Shire shares rock­et up af­ter Take­da says it's pon­der­ing a takeover bid

Take­da said ear­ly Wednes­day that it is con­sid­er­ing mak­ing an of­fer to buy Shire $SH­PG, and it has a clear­ly thought out a set of rea­sons why.

As of now, Take­da said in a state­ment that it has made no for­mal of­fer for Shire, but is ex­plor­ing the pos­si­bil­i­ty. That’s ex­act­ly in line with takeover rules to sat­is­fy UK reg­u­la­tors. And Shire’s shares im­me­di­ate­ly blast­ed up­ward, jump­ing 17%. The com­pa­ny start­ed the day with a mar­ket cap of $38 bil­lion.

Christophe We­ber

For Take­da CEO Christophe We­ber, a Shire ac­qui­si­tion would dri­ve a big ex­pan­sion in the Boston area, where the Japan­ese com­pa­ny has been con­cen­trat­ing much of its R&D op­er­a­tions. R&D chief Andy Plump is based in the Boston area, and Shire has been ready­ing new fa­cil­i­ties for it­self in Cam­bridge, near its main in­ter­na­tion­al head­quar­ters in Lex­ing­ton, MA.

A buy­out would al­so come af­ter Take­da had shak­en up its R&D struc­ture glob­al­ly, cut­ting back on staff while do­ing more deals with part­ners like De­nali.

In a state­ment out this morn­ing, Take­da spelled out why it’s prep­ping a bid. A deal, the com­pa­ny said, would:

  • strength­en Take­da’s core ther­a­peu­tic ar­eas of on­col­o­gy, GI and neu­ro­science
  • ac­cel­er­ate Take­da’s vi­sion to be a leader in spe­cial­ized med­i­cines that are trans­for­ma­tive to pa­tients through the ad­di­tion of Shire’s lead­ing glob­al rare dis­ease fran­chise
  • fur­ther en­hance Take­da’s ro­bust R&D strat­e­gy, con­cen­trat­ing on key ther­a­peu­tic ar­eas
  • re­in­force a strong and large-mol­e­cule fo­cused late-stage pipeline with­in Take­da’s core ther­a­peu­tic ar­eas to com­ple­ment Take­da’s own pipeline and dis­cov­ery ca­pa­bil­i­ties
  • bal­ance Take­da’s ge­o­graph­ic fo­cus to align with the mar­ket op­por­tu­ni­ty in the US
  • dri­ve fi­nan­cial val­ue from a strong com­bined fi­nan­cial pro­file
Flem­ming Orn­skov

Shire is still in the midst of a com­plete makeover of its own en­gi­neered by CEO Flem­ming Orn­skov, who has steered the com­pa­ny in­to the rare dis­ease busi­ness while con­sid­er­ing op­tions for pos­si­bly spin­ning out its AD­HD di­vi­sion. Orn­skov lined up  the $32 bil­lion buy­out of Bax­al­ta, but an­a­lysts have been skep­ti­cal about Shire’s fu­ture in light of the big changes it faces as Roche rolls out Hem­li­bra, grab­bing mar­ket share in the he­mo­phil­ia mar­ket.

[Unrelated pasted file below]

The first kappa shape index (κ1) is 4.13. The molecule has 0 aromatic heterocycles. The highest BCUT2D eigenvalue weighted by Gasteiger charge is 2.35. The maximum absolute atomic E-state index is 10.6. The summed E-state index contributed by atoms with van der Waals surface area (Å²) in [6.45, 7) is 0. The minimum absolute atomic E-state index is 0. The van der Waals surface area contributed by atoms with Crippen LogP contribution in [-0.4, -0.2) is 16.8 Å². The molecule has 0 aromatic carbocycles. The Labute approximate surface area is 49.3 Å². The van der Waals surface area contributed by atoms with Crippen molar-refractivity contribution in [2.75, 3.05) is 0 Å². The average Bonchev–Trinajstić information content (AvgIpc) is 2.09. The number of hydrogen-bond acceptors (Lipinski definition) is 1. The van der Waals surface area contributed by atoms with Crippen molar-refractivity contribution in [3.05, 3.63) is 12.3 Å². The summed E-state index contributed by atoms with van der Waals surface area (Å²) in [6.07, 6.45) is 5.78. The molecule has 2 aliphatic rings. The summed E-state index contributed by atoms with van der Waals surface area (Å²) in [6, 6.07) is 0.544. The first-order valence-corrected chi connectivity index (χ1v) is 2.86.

Shire has fre­quent­ly been raised as a po­ten­tial takeover tar­get, and came close to merg­ing in­to Ab­b­Vie four years ago. That deal fell through with the in­tro­duc­tion of new rules mak­ing cap­i­tal in­ver­sions dif­fi­cult, pre­vent­ing the tax ben­e­fits Ab­b­Vie sought in buy­ing a com­pa­ny which is of­fi­cial­ly based in Ire­land. But the com­pa­ny re­mained a fre­quent­ly cit­ed takeover tar­get, most re­cent­ly at the end of last year, with an­a­lysts won­der­ing if Pfiz­er would make a move.

Now you can ex­pect plen­ty of spec­u­la­tion to fol­low, as an­a­lysts won­der aloud whether Pfiz­er and oth­er po­ten­tial bid­ders will step up to make this an auc­tion.

By the rule book, Take­da now has un­til 5 pm (Lon­don time) on April 25th to make a bid.

Not every­one would con­clude that a buy­out is a good idea.

“While it is im­pos­si­ble to say nev­er on M&A, Shire does not strike us as an ob­vi­ous takeover can­di­date,” said UBS at the time, ac­cord­ing to a re­port from the Fi­nan­cial Times. “Shire’s spe­cial­ty fo­cus and mix of ther­a­peu­tic fo­ci means that most buy­ers would strug­gle to ex­tract sub­stan­tial op­er­a­tional syn­er­gies while es­cap­ing from com­pe­ti­tion prob­lems, in our view. Shire is based in Ire­land, which means a very low cor­po­rate tax rate, which would most prob­a­bly rise in most sce­nar­ios were the com­pa­ny ac­quired. It would al­so be a bold ac­qui­si­tion in our view giv­en the un­cer­tain tra­jec­to­ry of Shire’s haemophil­ia busi­ness.”

 

Pi­o­neer­ing Click Chem­istry in Hu­mans

Reimagining cancer treatments

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Despite this significant progress in therapeutic targeting, why are we still seeing such a high mortality rate? The reason is that promising therapies are often limited by their therapeutic index, which is a measure of the effective dose of a drug, relative to its safety. If we could broaden the therapeutic indices of currently available medicines, it would revolutionize cancer treatments. We are still on the quest to find the ultimate cancer medicine – highly effective in several cancer types, safe, and precisely targeted to the tumor site.

Justin Klee (L) and Joshua Cohen, Amylyx co-CEOs (Cody O'Loughlin/The New York Times; courtesy Amylyx)

Ad­vo­cates, ex­perts cry foul over Amy­lyx's new ALS drug, cit­ing is­sues with price, PhI­II com­mit­ment

Not 24 hours after earning the first ALS drug approval in five years, Amylyx Pharmaceuticals’ Relyvrio is already drawing scrutiny. And it’s coming from multiple fronts.

In an investor call Friday morning, Amylyx revealed that it would charge about $158,000 per year, a price point that immediately drew backlash from ALS advocates and some outside observers. The cost reveal had been highly anticipated in the immediate hours after Thursday evening’s approval, though Amylyx only teased Relyvrio would cost less than previously approved drugs.